Does iptables implicitly and automatically add the reverse/inverse rules for every NAT rule that is added explicitly?

Typically, assuming a DROP policy, for each INPUT rule in the filter table there is a corresponding OUTPUT rule which accepts related or established traffic (and vice versa). For example, to enable inbound SSH to pass through an iptables firewall there would be an INPUT rule to allow incoming connections to be established:

iptables -A INPUT -i eth0 -p tcp --dport 22 -m state --state NEW,ESTABLISHED -j ACCEPT

But there would also be a corresponding OUTPUT rule allowing return traffic:

iptables -A OUTPUT -o eth0 -p tcp --sport 22 -m state --state ESTABLISHED -j ACCEPT

While this kind of explicit reverse-traffic rule is necessary in the filter table, it seems that this is not the case for the NAT table.

Consider the following excerpts from various unofficial references:

  1. Digital Ocean: A Deep Dive into Iptables and Netfilter Architecture

Certain events will cause a table's chain to be skipped during processing. For instance, only the first packet in a connection will be evaluated against the NAT rules. Any nat decisions made for the first packet will be applied to all subsequent packets in the connection without additional evaluation. Responses to NAT'ed connections will automatically have the reverse NAT rules applied to route correctly.

  1. SuperUser: Internal working of rules in forward chain for NAT

But netfilter (i.e., the packet filtering/mangling framework that's the 'engine' of iptables) is smart enough. Whenever an incoming [NAT] packet is received, it's matched with netfilter's conntrack table. If the packet is a reply to an existing outgoing connection (ACK flag set, matching IP:port, matching TCP sequence number, etc), netfilter automatically performs DNAT. No need for additional rules.

  1. Karl Rupp: NAT Tutorial

Fortunately the netfilter framework automatically adds to each rule its inverse rule, therefore we only have to set one explicit rule. Usually the decision for one of these two rules is made by taking the one with the lower level of undetermination. For example, the rule 'Replace the sender's address for all packets from the local subnet' is much easier than 'if a client has sent something to a server, then replace the receipient in the server's response by something'. As a rule of thumb can be used that the rule that is executed first is the one that is set explicitly in the kernel.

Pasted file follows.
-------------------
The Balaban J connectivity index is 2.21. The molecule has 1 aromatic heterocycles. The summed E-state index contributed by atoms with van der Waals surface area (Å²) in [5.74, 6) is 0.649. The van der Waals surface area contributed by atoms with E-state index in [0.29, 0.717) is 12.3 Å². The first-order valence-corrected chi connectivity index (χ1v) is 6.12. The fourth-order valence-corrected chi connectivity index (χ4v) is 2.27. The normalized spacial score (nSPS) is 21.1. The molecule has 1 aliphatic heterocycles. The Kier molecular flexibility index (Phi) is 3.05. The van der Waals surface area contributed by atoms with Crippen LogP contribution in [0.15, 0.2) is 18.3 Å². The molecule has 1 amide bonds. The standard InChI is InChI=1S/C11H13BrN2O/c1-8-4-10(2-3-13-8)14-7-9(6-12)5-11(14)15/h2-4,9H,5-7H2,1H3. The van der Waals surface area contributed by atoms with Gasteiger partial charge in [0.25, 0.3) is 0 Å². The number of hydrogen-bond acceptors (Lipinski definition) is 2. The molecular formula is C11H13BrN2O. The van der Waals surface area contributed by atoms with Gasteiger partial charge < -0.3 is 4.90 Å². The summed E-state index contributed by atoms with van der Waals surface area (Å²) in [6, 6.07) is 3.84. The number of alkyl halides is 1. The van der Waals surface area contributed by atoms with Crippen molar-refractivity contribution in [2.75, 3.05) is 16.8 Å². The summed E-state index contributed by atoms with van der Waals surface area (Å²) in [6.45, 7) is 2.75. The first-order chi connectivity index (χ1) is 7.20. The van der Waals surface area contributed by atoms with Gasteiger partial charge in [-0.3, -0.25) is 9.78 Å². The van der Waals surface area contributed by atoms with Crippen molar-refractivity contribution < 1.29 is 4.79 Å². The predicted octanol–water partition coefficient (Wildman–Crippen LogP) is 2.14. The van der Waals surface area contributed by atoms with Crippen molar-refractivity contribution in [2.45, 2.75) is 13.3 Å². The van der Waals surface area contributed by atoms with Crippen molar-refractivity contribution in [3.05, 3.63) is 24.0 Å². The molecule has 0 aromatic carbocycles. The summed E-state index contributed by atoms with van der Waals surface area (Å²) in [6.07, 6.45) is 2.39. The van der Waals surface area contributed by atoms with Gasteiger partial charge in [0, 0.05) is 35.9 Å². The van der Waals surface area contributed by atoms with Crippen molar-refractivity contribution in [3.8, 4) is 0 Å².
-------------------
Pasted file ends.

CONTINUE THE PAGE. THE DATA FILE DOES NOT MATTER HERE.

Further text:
I've perused the official netfilter documentation but I haven't managed to find this behavior mentioned anywhere. Is there an official reference that corroborates the preceding claims?

  • The important keyword is conntrack. And iptables doesn't "add any implicit rules", it's just that established connections get special treatment. I have no idea about official references (kernel source code?), but the effect is easy to test. – dirkt Nov 15 '17 at 22:56
  • @dirkt From the perspective of the filter table it seems like there are implicit rules here, no? Established connections aren't automatically allowed through there, right? Or am I really missing something? – igal Nov 15 '17 at 23:37
  • Well, something additional happens, but I'm not even sure if you can express this something correctly with ipfilter rules, so I'm not sure why you insist on thinking of this something as "additional implicit rules". Think "established connections are tracked, and when the kernel code detects packets belonging to such a connection, they get additional treatment based on the existing rules. This may include evaluating existing rules for the 'reverse' case". – dirkt Nov 16 '17 at 7:17
  • @dirkt I'm not insisting on anything. I'm using the language which was used in the articles I referenced (where they talk about "automatically added inverse rules"). This is in part what motivated my question. I've updated my question to clarify why I find this somewhat confusing. Does my question make more sense now? – igal Nov 16 '17 at 7:34
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    Note, you can see the currently tracked connections with sudo conntrack -L (package conntrack-tools). – meuh Nov 16 '17 at 14:08

Does iptables implicitly and automatically add the reverse/inverse rules for every NAT rule that is added explicitly?

Not exactly

Your first two quotes are correct, the third is confused ramblings of someone who doesn't understand how the system works.

iptables nat (unlike iptables filtering) works on connections. The first packet of the connection passes through the nat tables and is translated according to it. Later packets belonging to the same connection do not pass through the nat tables they are simply translated accoridng to the rules established when the first packet was translated.

The iptables man page https://linux.die.net/man/8/iptables documents that the nat table is consulted for "the first packet of a connection" and the man page section for the DNAT and SNAT target say "(and all future packets in this connection will also be mangled)".

Unfortunately I haven't seen any official documentation which goes into more depth than that. My go-to reference for iptables is the frozentux iptables tutorial but I don't think it's official.

  • It sounds to me like you're just repeating a statement that's already in the body of the question. What I was asking for was a reference to where this is explained in the official documentation. Am I missing something here? – igal Mar 6 at 21:52

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